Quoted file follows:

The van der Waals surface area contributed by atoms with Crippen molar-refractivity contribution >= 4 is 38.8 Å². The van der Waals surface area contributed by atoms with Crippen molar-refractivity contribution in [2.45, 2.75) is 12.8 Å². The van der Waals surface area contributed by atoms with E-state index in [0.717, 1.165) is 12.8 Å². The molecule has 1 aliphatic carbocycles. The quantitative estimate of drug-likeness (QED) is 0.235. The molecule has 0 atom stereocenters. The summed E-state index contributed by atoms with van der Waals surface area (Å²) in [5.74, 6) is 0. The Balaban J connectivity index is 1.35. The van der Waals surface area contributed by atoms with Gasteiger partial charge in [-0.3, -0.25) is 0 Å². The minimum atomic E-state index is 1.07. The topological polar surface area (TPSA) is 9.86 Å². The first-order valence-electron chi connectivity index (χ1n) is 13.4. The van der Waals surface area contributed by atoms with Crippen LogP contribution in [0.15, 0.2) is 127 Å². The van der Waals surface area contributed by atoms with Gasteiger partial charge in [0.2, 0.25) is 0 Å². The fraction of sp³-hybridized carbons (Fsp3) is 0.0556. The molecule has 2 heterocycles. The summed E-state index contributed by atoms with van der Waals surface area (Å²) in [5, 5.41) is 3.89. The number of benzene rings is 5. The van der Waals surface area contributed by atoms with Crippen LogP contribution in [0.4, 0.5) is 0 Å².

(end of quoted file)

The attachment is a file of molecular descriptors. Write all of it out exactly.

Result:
The van der Waals surface area contributed by atoms with Crippen molar-refractivity contribution >= 4 is 38.8 Å². The van der Waals surface area contributed by atoms with Crippen molar-refractivity contribution in [2.45, 2.75) is 12.8 Å². The van der Waals surface area contributed by atoms with E-state index in [0.717, 1.165) is 12.8 Å². The molecule has 1 aliphatic carbocycles. The quantitative estimate of drug-likeness (QED) is 0.235. The molecule has 0 atom stereocenters. The summed E-state index contributed by atoms with van der Waals surface area (Å²) in [5.74, 6) is 0. The Balaban J connectivity index is 1.35. The van der Waals surface area contributed by atoms with Gasteiger partial charge in [-0.3, -0.25) is 0 Å². The minimum atomic E-state index is 1.07. The topological polar surface area (TPSA) is 9.86 Å². The first-order valence-electron chi connectivity index (χ1n) is 13.4. The van der Waals surface area contributed by atoms with Crippen LogP contribution in [0.15, 0.2) is 127 Å². The van der Waals surface area contributed by atoms with Gasteiger partial charge in [0.2, 0.25) is 0 Å². The fraction of sp³-hybridized carbons (Fsp3) is 0.0556. The molecule has 2 heterocycles. The summed E-state index contributed by atoms with van der Waals surface area (Å²) in [5, 5.41) is 3.89. The number of benzene rings is 5. The van der Waals surface area contributed by atoms with Crippen LogP contribution in [0.4, 0.5) is 0 Å².